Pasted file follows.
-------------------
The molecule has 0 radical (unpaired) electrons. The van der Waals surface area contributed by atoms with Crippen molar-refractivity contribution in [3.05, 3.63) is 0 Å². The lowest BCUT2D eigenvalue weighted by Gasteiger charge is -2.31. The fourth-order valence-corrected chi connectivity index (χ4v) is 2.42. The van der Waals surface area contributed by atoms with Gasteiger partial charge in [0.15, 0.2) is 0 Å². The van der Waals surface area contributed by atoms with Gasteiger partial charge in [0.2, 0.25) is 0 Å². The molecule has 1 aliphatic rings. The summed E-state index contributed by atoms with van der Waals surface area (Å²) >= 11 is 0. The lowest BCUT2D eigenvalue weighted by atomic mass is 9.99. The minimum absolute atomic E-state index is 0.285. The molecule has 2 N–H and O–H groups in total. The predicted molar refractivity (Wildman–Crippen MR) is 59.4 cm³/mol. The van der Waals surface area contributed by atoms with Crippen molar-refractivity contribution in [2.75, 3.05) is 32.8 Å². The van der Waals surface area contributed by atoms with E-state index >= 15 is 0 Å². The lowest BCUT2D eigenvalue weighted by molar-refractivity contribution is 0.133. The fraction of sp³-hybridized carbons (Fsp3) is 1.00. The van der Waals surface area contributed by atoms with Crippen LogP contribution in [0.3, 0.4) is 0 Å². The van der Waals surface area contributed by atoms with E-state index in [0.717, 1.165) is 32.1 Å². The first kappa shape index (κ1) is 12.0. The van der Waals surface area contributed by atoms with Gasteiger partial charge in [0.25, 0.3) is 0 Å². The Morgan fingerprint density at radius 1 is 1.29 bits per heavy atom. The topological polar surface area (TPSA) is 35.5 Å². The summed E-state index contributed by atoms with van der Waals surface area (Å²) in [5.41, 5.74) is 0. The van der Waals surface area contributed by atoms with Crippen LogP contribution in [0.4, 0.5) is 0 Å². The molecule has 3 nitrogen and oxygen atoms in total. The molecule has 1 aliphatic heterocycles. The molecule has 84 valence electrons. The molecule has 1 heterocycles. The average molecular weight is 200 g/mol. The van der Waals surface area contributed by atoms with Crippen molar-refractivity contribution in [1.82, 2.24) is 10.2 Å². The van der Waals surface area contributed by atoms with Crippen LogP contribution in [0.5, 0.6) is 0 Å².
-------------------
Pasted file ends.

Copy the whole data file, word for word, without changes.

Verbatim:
The molecule has 0 radical (unpaired) electrons. The van der Waals surface area contributed by atoms with Crippen molar-refractivity contribution in [3.05, 3.63) is 0 Å². The lowest BCUT2D eigenvalue weighted by Gasteiger charge is -2.31. The fourth-order valence-corrected chi connectivity index (χ4v) is 2.42. The van der Waals surface area contributed by atoms with Gasteiger partial charge in [0.15, 0.2) is 0 Å². The van der Waals surface area contributed by atoms with Gasteiger partial charge in [0.2, 0.25) is 0 Å². The molecule has 1 aliphatic rings. The summed E-state index contributed by atoms with van der Waals surface area (Å²) >= 11 is 0. The lowest BCUT2D eigenvalue weighted by atomic mass is 9.99. The minimum absolute atomic E-state index is 0.285. The molecule has 2 N–H and O–H groups in total. The predicted molar refractivity (Wildman–Crippen MR) is 59.4 cm³/mol. The van der Waals surface area contributed by atoms with Crippen molar-refractivity contribution in [2.75, 3.05) is 32.8 Å². The van der Waals surface area contributed by atoms with E-state index >= 15 is 0 Å². The lowest BCUT2D eigenvalue weighted by molar-refractivity contribution is 0.133. The fraction of sp³-hybridized carbons (Fsp3) is 1.00. The van der Waals surface area contributed by atoms with Crippen LogP contribution in [0.3, 0.4) is 0 Å². The van der Waals surface area contributed by atoms with E-state index in [0.717, 1.165) is 32.1 Å². The first kappa shape index (κ1) is 12.0. The van der Waals surface area contributed by atoms with Gasteiger partial charge in [0.25, 0.3) is 0 Å². The Morgan fingerprint density at radius 1 is 1.29 bits per heavy atom. The topological polar surface area (TPSA) is 35.5 Å². The summed E-state index contributed by atoms with van der Waals surface area (Å²) in [5.41, 5.74) is 0. The van der Waals surface area contributed by atoms with Crippen LogP contribution in [0.4, 0.5) is 0 Å². The molecule has 3 nitrogen and oxygen atoms in total. The molecule has 1 aliphatic heterocycles. The molecule has 84 valence electrons. The molecule has 1 heterocycles. The average molecular weight is 200 g/mol. The van der Waals surface area contributed by atoms with Crippen molar-refractivity contribution in [1.82, 2.24) is 10.2 Å². The van der Waals surface area contributed by atoms with Crippen LogP contribution in [0.5, 0.6) is 0 Å².